Radio 4, Monday-Friday

Radio review: The Alien Balladeer - The naked truth about poetry and cheap food

 

Murray Lachlan Young caused a stir in the poetry world when he signed a million-pound deal with EMI. It went badly, and a financial settlement had to be reached. But he recovered from that episode to become a Saturday Live regular on Radio 4, and he's also 6 Music's resident poet.

He's firmly in the John Cooper Clarke gag-a-line school, but there was a pleasing depth to his work in The Alien Balladeer, in which he took five aspects of modern life – from pole dancing and paganism to the litter patrol at the Glastonbury Festival – as the subject of ballads, which he co-wrote with the musician Bess Cavendish. He kicked off with Stephen Gough, a man whose devotion to his particular cause is admirable, if slightly bonkers.

Gough is better known as the Naked Rambler, and he's spent much of this century in jail for refusing to cover up his bits. Young spent the day with him when he left jail last summer (Gough was allowed on his way by some delightfully good-natured Perth policemen, but rearrested in Fife a few days later) and, using the old song "The Turpin Hero" as a template, he crafted a surprisingly moving tribute to the former Royal Marine. But it was funny, too: "Up to Scotland did he go/With his head held high and his jewels on show ...".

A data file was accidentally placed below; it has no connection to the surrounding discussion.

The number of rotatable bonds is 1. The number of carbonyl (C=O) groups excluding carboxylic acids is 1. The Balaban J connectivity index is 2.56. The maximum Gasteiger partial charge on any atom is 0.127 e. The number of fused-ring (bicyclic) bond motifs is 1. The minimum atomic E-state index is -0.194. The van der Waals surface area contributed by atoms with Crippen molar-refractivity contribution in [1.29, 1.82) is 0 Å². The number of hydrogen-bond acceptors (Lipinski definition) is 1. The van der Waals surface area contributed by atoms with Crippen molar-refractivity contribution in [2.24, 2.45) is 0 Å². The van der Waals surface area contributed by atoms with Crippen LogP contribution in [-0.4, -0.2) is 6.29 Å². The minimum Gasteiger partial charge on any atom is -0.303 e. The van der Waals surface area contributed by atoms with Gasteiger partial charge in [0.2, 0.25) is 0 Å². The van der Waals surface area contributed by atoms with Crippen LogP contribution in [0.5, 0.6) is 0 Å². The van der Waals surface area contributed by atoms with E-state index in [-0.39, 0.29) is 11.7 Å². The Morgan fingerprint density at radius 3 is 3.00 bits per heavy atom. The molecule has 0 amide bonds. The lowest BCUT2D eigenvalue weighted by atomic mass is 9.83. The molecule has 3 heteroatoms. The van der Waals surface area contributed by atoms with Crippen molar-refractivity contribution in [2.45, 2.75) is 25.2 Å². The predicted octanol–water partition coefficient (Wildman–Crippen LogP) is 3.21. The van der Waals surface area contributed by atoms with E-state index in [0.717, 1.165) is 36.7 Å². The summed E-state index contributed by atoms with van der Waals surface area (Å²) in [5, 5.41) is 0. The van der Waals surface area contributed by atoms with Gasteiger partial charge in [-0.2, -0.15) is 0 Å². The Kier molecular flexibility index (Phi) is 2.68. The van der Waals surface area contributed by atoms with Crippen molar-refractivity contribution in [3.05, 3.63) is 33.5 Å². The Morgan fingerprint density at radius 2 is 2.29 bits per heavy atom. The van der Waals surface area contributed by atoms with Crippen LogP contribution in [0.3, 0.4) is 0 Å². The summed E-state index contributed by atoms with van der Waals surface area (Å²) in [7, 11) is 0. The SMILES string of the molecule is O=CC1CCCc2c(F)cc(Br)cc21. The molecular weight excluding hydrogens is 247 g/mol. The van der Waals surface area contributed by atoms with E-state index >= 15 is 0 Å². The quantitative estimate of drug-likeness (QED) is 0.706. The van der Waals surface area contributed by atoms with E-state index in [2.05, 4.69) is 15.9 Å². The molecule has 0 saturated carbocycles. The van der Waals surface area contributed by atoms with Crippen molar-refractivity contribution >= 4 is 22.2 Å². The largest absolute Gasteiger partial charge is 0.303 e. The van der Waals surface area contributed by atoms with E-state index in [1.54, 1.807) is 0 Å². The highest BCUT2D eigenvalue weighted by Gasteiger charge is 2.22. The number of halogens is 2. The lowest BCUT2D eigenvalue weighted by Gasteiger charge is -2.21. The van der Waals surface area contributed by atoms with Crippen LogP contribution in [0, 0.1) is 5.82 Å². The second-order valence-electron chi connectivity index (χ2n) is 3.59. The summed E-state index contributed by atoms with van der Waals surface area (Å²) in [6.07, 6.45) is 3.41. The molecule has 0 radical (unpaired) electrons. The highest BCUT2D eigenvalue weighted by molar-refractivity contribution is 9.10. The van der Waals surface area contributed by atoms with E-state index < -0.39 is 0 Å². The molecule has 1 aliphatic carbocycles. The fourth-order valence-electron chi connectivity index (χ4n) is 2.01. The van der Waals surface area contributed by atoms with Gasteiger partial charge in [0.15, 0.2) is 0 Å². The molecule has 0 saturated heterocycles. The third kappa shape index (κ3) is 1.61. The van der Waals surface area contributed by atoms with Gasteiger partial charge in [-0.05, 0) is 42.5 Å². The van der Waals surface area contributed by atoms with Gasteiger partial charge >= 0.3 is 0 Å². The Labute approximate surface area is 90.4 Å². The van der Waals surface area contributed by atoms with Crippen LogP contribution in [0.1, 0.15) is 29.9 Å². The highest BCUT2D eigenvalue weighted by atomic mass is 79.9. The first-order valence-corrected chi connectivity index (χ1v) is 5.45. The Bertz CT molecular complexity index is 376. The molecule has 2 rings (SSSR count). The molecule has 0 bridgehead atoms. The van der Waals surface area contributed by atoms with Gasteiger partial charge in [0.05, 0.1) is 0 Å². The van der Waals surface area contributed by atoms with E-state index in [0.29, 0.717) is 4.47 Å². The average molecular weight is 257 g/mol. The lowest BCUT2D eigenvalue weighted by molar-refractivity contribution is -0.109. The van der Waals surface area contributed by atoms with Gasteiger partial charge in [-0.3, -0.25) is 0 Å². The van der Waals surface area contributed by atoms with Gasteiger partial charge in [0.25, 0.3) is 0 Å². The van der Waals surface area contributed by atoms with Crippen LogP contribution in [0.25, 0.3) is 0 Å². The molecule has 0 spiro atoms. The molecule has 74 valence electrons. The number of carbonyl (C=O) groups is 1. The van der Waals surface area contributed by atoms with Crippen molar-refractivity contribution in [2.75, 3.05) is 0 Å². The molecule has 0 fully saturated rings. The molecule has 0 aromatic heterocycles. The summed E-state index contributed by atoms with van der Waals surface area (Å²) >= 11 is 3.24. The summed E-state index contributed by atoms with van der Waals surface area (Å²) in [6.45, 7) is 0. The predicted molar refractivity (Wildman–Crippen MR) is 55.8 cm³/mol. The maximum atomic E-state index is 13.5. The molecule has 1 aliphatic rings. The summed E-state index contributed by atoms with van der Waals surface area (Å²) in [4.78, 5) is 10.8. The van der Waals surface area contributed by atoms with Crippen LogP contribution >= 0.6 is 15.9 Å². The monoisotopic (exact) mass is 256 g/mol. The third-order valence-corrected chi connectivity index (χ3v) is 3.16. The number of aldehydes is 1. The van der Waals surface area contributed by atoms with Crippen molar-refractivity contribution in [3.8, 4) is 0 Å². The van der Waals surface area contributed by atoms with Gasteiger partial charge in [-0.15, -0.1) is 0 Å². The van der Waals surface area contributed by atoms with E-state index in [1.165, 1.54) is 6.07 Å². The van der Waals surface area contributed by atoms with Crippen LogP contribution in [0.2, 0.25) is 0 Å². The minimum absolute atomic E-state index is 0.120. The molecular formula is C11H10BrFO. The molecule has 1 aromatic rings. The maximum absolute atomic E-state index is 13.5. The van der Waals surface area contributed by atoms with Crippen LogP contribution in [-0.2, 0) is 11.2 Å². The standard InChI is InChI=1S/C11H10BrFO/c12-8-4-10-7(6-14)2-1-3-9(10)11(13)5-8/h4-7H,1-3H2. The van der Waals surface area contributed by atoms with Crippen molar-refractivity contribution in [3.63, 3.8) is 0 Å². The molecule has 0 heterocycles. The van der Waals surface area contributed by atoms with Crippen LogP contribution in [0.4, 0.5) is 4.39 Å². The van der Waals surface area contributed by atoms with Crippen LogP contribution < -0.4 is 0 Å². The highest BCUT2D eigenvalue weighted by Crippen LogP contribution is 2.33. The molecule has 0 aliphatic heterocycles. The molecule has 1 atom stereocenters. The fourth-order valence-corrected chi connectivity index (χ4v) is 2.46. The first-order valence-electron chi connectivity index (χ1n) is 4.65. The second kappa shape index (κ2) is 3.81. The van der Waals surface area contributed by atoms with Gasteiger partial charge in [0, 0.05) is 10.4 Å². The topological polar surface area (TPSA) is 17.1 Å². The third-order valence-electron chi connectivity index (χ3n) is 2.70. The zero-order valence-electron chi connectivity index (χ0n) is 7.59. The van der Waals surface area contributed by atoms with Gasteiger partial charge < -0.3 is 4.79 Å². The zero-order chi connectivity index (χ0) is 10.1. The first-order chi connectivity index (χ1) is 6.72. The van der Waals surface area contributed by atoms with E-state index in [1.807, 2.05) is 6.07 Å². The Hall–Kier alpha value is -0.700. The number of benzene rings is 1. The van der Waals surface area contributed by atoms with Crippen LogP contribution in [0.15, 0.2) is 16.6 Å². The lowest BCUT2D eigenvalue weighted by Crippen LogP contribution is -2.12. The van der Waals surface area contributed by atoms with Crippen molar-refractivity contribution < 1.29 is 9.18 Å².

There was an altogether darker poetic piece in the Between the Ears series yesterday (Radio 3). Inspired by cattle auctions, and the rapid-fire spiel of the auctioneers, and using interviews and overheard conversations, Sean Borodale's Mighty Beast quickly became a disturbing discourse on the shocking state of British agriculture: the farm clearances, the suicides, the catastrophic effects of foot-and- mouth – what it's like to stand by and see your livestock slaughtered.

Superbly read by Christopher Bianchi – he managed to imitate the auctioneer's patter while still being comprehensible – it was a bleak take on an endangered way of life. Supermarket price-squeezing is generally blamed for the parlous state of our nation's farms, but who buys from the supermarkets? As Bianchi declares: "It's everyone who wants his food at a lower cost than it took to produce." That'll be us, then.

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